Archival, March 3, 2021
NEW YORK — Best-selling cookbook author Julia Turshen concentrates on the raw material of each recipe — ingredients, utensils and ounces. But behind the food is something else.
“I’ve always been drawn to cookbooks because I think they’re this remarkable way to share stories,” she says. “I think food is just a vehicle for these stories.”
By that measure, her latest offering, “Simply Julia,” is as close to an autobiography as a cookbook can be, from her handwritten recipe titles to the inclusion of old family snapshots, photographs of her at home, essays and a peek into her life with every dish.
“The thing that weaves them all together is that they all really have a very personal story attached to them,” she says by phone from her home in New York’s Hudson Valley.
The book is a compilation of 110 healthy comfort dishes, from turkey shepherd’s pie to Hasselback carrots. There are 87 vegetarian recipes, 42 vegan ones, a chapter on chicken dishes, and egg-free and gluten-free options. They require no hard-to-find ingredients.
“What concerns me is that I think a lot of people see more difficult, more time-consuming, more expensive ingredient cooking and think that is somehow the goal,” she says. “Food doesn’t have to be difficult or complicated to be good.”
Each dish has a strong tie to the people and places close to Turshen’s heart. There’s a mushroom and barley soup that is her dad’s favorite, a stew from her mother-in-law, cookies from a close friend, and dishes inspired by an aunt and grandparents.
Many of the dishes celebrate a tie to her wife, Grace; Turshen hears from many gay women about how affirming it is to see such relationships mentioned in print.
“That is part of why I share so much of myself, because I think it’s a way to help just create and sustain representation,” she says. “My hope with getting to show up as my full self is that it makes that possible for lots of other people.”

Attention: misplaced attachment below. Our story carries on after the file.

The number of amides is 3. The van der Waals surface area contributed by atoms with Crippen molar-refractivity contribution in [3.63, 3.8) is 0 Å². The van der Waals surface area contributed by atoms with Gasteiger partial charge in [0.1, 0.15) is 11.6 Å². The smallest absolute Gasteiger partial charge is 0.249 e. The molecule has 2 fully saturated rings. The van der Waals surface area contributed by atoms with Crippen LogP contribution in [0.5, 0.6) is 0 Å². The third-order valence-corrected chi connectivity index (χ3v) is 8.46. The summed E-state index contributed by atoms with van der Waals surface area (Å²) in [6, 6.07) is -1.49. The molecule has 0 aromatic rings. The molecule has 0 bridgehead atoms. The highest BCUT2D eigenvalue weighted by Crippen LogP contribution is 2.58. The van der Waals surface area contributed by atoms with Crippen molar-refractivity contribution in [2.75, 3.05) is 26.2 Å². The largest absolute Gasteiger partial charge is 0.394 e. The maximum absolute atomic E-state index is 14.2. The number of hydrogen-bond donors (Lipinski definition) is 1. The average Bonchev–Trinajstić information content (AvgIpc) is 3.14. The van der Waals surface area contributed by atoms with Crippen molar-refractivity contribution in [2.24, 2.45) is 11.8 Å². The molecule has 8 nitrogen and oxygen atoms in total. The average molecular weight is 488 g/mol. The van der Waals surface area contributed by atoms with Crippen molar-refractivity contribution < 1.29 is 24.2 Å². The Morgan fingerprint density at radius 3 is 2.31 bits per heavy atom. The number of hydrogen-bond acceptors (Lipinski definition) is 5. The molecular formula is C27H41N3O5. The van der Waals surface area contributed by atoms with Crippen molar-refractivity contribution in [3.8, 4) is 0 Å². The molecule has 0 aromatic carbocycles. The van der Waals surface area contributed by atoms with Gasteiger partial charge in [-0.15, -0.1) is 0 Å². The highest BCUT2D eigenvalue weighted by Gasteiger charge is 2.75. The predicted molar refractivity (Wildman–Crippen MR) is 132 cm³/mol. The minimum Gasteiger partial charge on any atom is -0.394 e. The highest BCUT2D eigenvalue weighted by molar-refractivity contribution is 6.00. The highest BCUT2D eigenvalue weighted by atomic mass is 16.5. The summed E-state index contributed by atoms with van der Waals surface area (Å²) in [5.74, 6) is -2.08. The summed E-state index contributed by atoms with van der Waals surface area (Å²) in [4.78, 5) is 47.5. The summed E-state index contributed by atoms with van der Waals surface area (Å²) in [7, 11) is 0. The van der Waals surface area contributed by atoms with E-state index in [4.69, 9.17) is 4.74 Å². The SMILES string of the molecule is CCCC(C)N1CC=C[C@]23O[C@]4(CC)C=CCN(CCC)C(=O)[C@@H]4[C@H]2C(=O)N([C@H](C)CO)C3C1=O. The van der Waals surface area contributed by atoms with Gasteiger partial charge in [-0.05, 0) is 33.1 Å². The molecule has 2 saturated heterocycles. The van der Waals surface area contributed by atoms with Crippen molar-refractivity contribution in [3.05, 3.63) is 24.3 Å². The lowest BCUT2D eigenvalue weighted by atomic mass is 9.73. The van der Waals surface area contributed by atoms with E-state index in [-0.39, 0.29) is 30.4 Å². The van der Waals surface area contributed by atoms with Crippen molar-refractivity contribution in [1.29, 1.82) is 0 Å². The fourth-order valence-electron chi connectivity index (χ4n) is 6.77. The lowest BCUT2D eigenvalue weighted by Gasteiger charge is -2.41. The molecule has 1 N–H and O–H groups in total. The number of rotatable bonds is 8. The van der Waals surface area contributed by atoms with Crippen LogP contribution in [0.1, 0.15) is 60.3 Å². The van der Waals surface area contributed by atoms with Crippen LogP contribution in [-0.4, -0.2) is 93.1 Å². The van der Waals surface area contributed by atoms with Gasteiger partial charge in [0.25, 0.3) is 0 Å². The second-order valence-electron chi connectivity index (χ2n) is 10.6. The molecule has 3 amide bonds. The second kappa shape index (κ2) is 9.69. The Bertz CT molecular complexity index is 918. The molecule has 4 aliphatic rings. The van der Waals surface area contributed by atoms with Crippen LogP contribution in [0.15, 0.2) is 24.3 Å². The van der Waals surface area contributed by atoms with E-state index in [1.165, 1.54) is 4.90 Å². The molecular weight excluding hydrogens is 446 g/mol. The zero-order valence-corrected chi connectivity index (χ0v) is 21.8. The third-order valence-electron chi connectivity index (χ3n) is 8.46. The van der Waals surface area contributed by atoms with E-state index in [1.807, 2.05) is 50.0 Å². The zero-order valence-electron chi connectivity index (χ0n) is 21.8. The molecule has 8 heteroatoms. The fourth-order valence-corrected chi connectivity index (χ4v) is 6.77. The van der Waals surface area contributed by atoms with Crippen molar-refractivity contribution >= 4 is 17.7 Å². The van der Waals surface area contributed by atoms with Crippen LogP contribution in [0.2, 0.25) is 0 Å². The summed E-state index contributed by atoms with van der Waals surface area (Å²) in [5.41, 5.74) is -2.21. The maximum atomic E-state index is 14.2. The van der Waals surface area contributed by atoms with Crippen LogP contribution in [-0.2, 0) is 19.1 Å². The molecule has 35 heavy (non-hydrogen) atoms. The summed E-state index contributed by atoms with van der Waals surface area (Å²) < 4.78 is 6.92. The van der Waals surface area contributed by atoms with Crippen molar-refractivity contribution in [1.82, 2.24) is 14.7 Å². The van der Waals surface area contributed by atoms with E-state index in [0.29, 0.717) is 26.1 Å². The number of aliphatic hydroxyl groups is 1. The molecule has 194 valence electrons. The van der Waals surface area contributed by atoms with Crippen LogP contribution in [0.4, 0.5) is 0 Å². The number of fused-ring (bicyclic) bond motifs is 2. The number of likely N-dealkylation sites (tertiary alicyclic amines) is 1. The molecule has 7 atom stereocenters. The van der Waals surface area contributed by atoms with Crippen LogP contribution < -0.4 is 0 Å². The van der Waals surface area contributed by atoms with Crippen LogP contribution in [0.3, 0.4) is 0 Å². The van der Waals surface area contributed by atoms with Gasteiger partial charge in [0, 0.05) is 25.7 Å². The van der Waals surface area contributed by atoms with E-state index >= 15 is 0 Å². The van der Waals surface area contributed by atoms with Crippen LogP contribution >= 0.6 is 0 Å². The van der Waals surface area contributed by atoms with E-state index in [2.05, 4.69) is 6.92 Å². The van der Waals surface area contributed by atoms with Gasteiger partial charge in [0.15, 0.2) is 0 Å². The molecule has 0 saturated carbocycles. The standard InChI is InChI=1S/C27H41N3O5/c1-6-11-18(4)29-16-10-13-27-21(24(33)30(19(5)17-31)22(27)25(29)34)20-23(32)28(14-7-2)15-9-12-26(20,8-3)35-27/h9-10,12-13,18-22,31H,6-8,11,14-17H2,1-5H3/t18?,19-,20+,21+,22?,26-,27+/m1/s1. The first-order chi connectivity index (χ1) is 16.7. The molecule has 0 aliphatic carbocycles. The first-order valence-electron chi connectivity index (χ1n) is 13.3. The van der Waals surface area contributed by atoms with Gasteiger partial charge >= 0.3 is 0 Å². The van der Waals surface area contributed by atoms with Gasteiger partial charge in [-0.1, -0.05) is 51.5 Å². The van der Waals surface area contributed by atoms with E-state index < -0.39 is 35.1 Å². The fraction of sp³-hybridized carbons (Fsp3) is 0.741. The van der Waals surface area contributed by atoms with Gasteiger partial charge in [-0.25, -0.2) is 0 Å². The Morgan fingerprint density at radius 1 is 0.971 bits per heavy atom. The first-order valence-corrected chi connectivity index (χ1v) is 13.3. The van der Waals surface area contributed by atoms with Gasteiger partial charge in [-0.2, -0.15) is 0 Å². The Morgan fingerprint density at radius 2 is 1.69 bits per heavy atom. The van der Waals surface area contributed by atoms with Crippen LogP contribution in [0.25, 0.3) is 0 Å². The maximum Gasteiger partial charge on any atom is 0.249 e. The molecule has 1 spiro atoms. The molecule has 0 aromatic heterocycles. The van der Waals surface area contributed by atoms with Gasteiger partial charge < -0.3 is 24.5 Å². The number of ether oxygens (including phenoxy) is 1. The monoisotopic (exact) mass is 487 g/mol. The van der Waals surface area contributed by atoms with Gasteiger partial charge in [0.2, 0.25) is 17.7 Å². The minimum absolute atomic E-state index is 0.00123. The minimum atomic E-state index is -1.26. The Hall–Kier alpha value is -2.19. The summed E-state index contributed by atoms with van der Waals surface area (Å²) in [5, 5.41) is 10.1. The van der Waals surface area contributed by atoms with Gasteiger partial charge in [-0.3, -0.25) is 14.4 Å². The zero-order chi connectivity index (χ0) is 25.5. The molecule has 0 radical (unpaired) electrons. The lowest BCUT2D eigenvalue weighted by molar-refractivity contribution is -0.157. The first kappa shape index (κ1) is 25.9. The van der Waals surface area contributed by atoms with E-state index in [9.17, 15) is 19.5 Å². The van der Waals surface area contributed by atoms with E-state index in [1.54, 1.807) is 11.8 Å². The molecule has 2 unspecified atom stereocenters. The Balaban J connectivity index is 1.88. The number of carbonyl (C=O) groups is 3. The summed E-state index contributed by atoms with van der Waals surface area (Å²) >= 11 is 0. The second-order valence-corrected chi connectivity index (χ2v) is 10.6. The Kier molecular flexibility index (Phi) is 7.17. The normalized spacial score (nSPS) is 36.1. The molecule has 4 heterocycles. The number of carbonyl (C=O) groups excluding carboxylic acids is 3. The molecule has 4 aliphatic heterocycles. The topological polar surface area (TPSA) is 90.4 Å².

Julie Will, editorial director of Harper Wave, an imprint of HarperCollins, said Turshen has a talent for writing for the home cook — with no unnecessary steps, ingredients that are interchangeable and everything very unfussy.
“The point of view is very specific, but I think that the recipes are universally appealing,” Will said. “Who doesn’t want to know how to make delicious, healthy comfort food that is relatively easy to make?”
Turshen’s other books include “Feed the Resistance” and “Small Victories.” She started Equity at the Table, a database for food professionals with a focus on people of color and the LGBTQ community, and she also has a podcast, Keep Calm and Cook On.
“It felt like it was time for Julia to be more fully recognized as the authority in the space that she is in and for her to have the opportunity to do something that felt a bit more personal,” said Will.
Along with the dishes are deeply personal essays about body image, fat phobia and anxiety. Turshen has never done that in a cookbook before, and said writing them was both scary and liberating. “They felt incredibly cathartic to write,” she says.
Though the bulk of the book was written before the pandemic, there are nods to COVID-19. Eagle-eyed fans will note the window of Turshen’s kitchen is open on the book cover, and the last image is of the author wearing a mask. It was the first time Turshen and her wife had let someone into their home in months, and everyone was masked and tested.
The pandemic has made Turshen even more careful, since her wife lives with type 1 diabetes. In many ways, the book is a perfect response to the virus, she says: “I think we all want simple recipes to make at home that are healthy comfort foods.”
Mark Kennedy is at http://twitter.com/KennedyTwits